History came alive for this author as she explored the ruins of a thirteenth-century castle in Wales—an experience that inspired an award-winning medieval fantasy series.
by Marie Powell
Signs in Welsh first (with English in the fine print), baffling traffic circles, cars shaving by each other between the rock cliffs and the steep drop down the mountain on the other side. Not to mention driving on the wrong side of the car, on the wrong side of the road. Everything seemed to be moving too fast, especially the time running out on our first family trip “overseas.”
Those were my first impressions of my grandfather’s country. I wasn’t doing research to write a novel, that first time. As a journalist, I had a few contracts to write travel articles and a vague sense of freelancing more once we got home again to Canada.
In Welsh, hireath translates to homesickness, but it’s more than that: it’s a longing for a land that never was.
I might have been looking for a way to break a strange family curse. In a little more than a year, I was turning fifty years old. And in my family, at least in those days, we spoke of the fifth decade in hushed whispers. My eldest brother died when he was months past the age of fifty, my grandfather at fifty-two. My father lived longer, but death hit him hard at fifty-six, beginning with a seizure at work. He had been a tennis champion and was still fit and agile, so it stretched out for a full year, grinding him down, robbing him of the ability to read and then speak and then control his own movements. Cancer, of course: a malignant brain tumor.
And I was more than a little obsessed with the grandparents I had never known, that I had never asked enough questions about, when there was still someone alive to ask. But as I explored the Welsh mountains that first time, my family history merged with some deeper thing. Something the Welsh call hireath. It’s translated as homesickness, but it’s more than that: it’s a longing for a land that never was. I’ve been back to Wales since that trip, and I will go again, and it will always be the same.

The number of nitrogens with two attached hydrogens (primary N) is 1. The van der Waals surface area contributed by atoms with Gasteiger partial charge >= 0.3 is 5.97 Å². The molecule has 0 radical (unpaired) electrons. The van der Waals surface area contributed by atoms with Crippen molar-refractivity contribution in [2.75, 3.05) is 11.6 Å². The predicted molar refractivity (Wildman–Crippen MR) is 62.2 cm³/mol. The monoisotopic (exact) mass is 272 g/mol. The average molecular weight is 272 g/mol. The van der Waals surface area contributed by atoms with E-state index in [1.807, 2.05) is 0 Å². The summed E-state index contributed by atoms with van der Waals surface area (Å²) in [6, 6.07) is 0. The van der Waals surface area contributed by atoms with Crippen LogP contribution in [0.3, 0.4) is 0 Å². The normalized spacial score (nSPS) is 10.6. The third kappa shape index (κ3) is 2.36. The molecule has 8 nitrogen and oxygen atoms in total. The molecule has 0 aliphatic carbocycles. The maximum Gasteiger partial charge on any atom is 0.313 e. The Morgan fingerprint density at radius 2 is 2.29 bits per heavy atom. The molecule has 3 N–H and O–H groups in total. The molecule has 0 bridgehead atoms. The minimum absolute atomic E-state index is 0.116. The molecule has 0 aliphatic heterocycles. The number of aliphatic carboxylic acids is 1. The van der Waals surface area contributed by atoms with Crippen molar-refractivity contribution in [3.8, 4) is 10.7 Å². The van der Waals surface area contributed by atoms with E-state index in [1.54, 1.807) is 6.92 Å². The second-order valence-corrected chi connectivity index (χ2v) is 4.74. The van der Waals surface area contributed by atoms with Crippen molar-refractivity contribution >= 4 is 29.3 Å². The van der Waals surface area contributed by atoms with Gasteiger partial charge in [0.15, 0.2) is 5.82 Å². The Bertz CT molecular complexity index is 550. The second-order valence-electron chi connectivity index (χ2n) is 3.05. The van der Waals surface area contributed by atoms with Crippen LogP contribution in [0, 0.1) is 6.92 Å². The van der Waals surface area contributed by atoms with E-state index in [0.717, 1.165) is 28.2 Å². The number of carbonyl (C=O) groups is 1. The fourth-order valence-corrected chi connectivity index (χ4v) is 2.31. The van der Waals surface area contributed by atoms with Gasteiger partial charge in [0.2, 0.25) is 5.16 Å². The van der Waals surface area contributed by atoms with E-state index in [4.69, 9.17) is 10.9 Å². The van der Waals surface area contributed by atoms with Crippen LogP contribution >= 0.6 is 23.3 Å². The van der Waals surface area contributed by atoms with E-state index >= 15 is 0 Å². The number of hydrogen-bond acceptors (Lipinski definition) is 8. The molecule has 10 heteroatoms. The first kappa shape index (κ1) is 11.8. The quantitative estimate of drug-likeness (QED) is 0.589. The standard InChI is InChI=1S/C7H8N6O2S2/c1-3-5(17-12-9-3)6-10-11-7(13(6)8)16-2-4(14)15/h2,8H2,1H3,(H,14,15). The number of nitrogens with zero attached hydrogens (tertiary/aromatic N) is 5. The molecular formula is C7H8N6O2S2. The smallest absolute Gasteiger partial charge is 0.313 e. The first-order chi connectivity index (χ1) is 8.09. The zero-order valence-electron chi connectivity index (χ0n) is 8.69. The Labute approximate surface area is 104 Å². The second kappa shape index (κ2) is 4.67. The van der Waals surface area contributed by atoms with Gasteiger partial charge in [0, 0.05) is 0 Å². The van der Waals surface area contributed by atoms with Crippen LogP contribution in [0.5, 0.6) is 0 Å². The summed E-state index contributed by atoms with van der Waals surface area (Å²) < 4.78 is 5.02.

You see, Wales is the myth that haunts my blood.
Novelists don’t need to do their research in person. We have thick history books and magazine articles full of juicy details. Whole library archives are online now. The wide world of the internet can take us anywhere we want to go, through satellite images and real-time photos and social media friendships. Videos and images are so useful, and the Covid pandemic has caused an upsurge of podcasts and webinars that can inform and inspire. And there’s the journalist’s major research tool, the interview, which can be done over the phone or on Zoom. Scholars and experts are often willing, or even happy, to share their knowledge.
I didn’t know, as we explored stone castles so old you could feel the stories dripping from them, that a story could haunt a person even before it’s told.
As an author, I use and advocate using all of these methods, and more besides. And I can’t stress enough how important it is to do that work, to get the sensory and emotional details to tell a really good story.
For historical novelists, especially those of us who write about times that stretch back eight hundred or more years in the past, visiting a country as it is today is not really all that useful. Landscapes shift, rivers overflow and alter course, and people change as their culture and beliefs bear the impact of trade and survival in our ever-shrinking world.
Languages change too, gaining new terms and concepts over the centuries. But I have read that when the Welsh officially regained their right to use their language again, sometime in the 1990s, it was being spoken almost exactly as it had been spoken when it was outlawed in 1282. It had been kept alive in the mountains, in secret, by people like my grandfather, who billed himself as a Welsh-first speaker in the 1916 Canadian census.